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The Great Barrier Reef is being suffocated, we need to help it breathe again.

Photo credit: CSIRO


The Great Barrier Reef is one of the most diverse and important ecosystems on the planet, and yet it is being suffocated by chemical and sediment run-off from the terrestrial environment.  This isn’t normal.  This isn’t natural.  It’s because of us.  Humans.  How can we be doing this when we are so dependent on it?  And why isn’t more being done to help?

The reef provides 64 000 jobs and $6.4 billion directly to the Australian economy every year.  But even more than this, the reef is critical in carbon sequestration and the health of the planet.  It is nicknamed ‘the rainforest of the ocean’ for a reason and this is because it provides us with the oxygen we all breathe day in day out. 

The Great Barrier Reef is a farmer – it provides millions of people with fresh food every day, and to many, this is their main source of protein.  The Reef is a chemist – it is full of bioprospecting properties, many yet to be discovered, but is the source to some of our leading anti-cancer drugs.  The Reef is an artist – it is one of the most beautiful and unique structures on the planet and attracts over 2 million tourists every year.  This is the foundation of the tourism industry in Queensland, which produces billions of dollars for the economy.  And it doesn’t stop there.  The Great Barrier Reef is also a guard.  It protects Queensland’s precious coastlines from extreme storms and flooding.  This is especially important in a time of increasing threats from climate change and the severe consequence of rising sea levels.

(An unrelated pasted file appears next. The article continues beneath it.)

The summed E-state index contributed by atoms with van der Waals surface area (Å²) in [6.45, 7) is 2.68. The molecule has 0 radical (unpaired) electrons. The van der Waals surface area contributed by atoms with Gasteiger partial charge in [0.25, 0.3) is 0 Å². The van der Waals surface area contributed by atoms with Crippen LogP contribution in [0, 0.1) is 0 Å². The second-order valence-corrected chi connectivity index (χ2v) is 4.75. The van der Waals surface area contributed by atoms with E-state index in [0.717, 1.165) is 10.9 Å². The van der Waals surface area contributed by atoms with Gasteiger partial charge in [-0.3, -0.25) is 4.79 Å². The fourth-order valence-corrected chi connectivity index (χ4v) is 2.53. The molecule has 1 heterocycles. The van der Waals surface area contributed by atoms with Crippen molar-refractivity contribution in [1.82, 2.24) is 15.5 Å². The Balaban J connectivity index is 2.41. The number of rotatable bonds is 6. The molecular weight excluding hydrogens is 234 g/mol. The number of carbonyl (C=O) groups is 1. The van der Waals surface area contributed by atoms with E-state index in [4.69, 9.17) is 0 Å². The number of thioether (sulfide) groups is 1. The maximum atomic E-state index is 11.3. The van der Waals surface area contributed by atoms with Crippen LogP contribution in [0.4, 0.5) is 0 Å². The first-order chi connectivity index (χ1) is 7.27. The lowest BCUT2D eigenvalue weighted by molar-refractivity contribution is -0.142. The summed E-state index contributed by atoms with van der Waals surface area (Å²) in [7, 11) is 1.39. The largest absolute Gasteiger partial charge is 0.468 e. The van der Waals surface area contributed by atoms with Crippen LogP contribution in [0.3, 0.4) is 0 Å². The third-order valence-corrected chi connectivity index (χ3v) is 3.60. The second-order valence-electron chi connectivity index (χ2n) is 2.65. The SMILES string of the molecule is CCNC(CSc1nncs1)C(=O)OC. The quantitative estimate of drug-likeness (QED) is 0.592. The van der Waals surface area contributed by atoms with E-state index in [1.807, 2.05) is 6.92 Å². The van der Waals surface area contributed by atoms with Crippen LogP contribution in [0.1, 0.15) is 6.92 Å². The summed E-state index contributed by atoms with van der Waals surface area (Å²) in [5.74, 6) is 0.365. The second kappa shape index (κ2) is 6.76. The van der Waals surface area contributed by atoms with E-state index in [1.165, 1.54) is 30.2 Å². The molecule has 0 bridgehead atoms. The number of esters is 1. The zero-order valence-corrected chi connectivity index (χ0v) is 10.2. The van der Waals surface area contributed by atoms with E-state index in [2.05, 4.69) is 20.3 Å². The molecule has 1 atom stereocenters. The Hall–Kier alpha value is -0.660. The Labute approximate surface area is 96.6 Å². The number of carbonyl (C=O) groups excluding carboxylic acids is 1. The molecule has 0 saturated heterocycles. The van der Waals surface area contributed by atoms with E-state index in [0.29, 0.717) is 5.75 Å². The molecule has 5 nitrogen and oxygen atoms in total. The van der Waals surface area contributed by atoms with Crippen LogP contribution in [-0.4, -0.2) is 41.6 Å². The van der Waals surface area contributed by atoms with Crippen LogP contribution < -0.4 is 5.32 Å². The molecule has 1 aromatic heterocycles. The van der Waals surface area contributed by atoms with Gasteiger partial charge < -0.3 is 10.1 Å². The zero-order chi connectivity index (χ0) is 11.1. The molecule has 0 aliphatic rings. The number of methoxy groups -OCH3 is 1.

We respect our human farmers, chemists, artists, and guards.  So why don’t we respect our Reef when it is doing all these things and more?

Alongside all the horrors of climate change and the severe impacts this is causing on the Reef, industries are causing another problem: water pollution.  Sediment, nutrients and pesticides due to industrial, agricultural and urban development run-off flows from the terrestrial environment into nearby rivers, out to the ocean and onto the Reef.  The consequences of this are disastrous; it leads to increased outbreaks of Crown-Of-Thorns starfish, responsible for 1/3rd coral cover loss, increased algal growth, smothered corals and reduced light.  These all lead to reduced coral health and a severe decline in resilience to other threats such as climate change and ocean acidification.

Over the past two months, I have attended meetings with many expert individuals and organisations on this issue.  I have learnt many things from these meetings but what has completely resonated with me is the fact that we know the issues, and we know the solutions.  And although farmers are one of the key players in this catastrophe, they are also the ones with the highest ability to make a positive change.  From speaking to a cane farmer in Marian, and an expert in sustainable agriculture, I have learnt that a large proportion of farmers are willing to make positive changes but just don’t have the resources or the means.  So why aren’t we doing more to support them?

By simply increasing education for farmers (for example in the importance of soil health) and providing them with financial support, we could see some dramatic improvements to Reef water quality.  We just need to urge the Governments help.

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  • Lucas Ihlein
    commented 2019-10-02 16:13:38 +1000
    thanks Imogen. Good to meet you yesterday. I like your ideas about the reef being a chemist, and artist and a guard. Interesting thinking this way. cheers, Lucas Ihlein